The district usually makes it a point to include the names of most religious holidays so as not to offend anyone in its diverse population, Keller-Cogan said. The printer has volunteered to reprint the 20,000 calendars, as well as waive the $5,800 cost.

Clarkstown’s case became a point of reference for Monroe-Woodbury parents, some of whom were demanding last week that their district also reprint its calendars after an editing error.

Monroe-Woodbury officials said the district usually takes out the names of all religious or cultural holidays, except Rosh Hashana, which some might not readily recognize as a day off from school. The thinking is that Christian holidays, such as Christmas and Easter, are well-known. This year, however, Passover also was left in the Monroe-Woodbury calendar, sparking concerns by Christians that the district was favoring the Jewish faith.

Monroe-Woodbury Superintendent Joe DiLorenzo said yesterday that he planned to publish an explanation and apology on the district’s Web site rather than have taxpayers foot the cost of reprinting the 15,000 calendars. A cost estimate was unavailable yesterday.

“I don’t think any district intentionally sets out to get anyone upset,” DiLorenzo said. “But sometimes things might happen; sometimes things get overlooked.”

School calendars are a potential flash point of controversy for many school districts, which take enormous pains to ensure their community will approve of the publications before they go to print, said Elise Markowitz, the public relations consultant who oversees the printing of the calendars in Clarkstown.

“It’s an extraordinary investment of time and energy,” she said. “There’s nothing you can put in or leave out that people won’t notice.”

A survey of some online calendars for Orange County school districts show that Warwick and Port Jervis identify the most religious celebrations, including Yom Kippur, Holy Thursday, Good Friday and Passover. Some districts, such as Goshen, don’t mention any of the holidays by name, even leaving out Rosh Hashana, which is included in most districts.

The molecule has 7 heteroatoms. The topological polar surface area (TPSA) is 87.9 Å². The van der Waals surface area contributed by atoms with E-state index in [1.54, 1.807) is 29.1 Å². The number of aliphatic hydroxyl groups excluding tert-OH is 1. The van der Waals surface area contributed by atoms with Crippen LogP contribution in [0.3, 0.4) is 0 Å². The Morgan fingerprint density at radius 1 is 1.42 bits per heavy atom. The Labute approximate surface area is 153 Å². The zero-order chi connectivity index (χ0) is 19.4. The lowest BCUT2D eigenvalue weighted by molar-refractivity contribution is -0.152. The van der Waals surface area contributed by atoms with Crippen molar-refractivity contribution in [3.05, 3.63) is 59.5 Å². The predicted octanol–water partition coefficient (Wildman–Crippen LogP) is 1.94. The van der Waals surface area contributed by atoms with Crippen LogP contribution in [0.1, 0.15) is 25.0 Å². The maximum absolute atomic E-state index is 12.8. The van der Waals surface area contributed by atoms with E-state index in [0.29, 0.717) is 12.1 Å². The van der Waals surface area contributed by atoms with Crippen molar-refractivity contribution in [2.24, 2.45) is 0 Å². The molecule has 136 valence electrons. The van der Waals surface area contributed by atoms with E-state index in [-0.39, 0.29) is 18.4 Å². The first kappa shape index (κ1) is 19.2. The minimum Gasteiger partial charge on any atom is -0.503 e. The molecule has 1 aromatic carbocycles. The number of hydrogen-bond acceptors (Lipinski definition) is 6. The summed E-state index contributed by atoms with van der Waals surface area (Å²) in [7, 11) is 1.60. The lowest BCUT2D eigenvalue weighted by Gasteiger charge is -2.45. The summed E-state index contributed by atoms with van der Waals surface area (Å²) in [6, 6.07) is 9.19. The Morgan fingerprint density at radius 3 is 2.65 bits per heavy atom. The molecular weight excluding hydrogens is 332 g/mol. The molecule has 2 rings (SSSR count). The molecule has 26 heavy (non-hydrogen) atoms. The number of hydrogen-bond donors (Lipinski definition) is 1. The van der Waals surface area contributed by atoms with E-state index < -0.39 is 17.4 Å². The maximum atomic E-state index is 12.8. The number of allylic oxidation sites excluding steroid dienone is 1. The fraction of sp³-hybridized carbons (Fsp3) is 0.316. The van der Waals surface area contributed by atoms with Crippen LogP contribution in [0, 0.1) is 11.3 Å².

Some districts also offer two days off for Rosh Hashana, while others, such as Port Jervis, don’t offer any.

“Every district has different traditions,” said Terrence Olivo, the chief operating officer for Orange-Ulster BOCES, which produces the draft of the calendars in conjunction with the districts’ superintendents.

Reverberations from the Monroe-Woodbury controversy were felt across the county last week, especially in districts shell-shocked by past controversies over political correctness.

“When I saw the article (about Monroe-Woodbury), I made sure that we didn’t slip up on our calendar, as well,” said Frank Greenhall, superintendent of Warwick Valley Central Schools.

Sonoma California Re-Ignites Christmas Controversy

Some people were already calling it the “Creche War” before Wednesday night’s City Council convened. There were expectations that angry words would fill the air.

But by the time a succession of concerned citizens had each finished their allotted three minutes at the podium during an 80-minute public hearing, there was a minimum of verbal bloodshed and a lot of thoughtful soul-searching.

The subject was a proposed revision in city policy governing the presence of religious displays on the Plaza. New Councilmember August Sebastiani, a Catholic who made clear his intention to re-open the issue before taking office last December, requested a legal opinion from city attorney Tom Curry to determine if a traditional Christmas crèche, or any other religious display, could be legally accommodated on public property.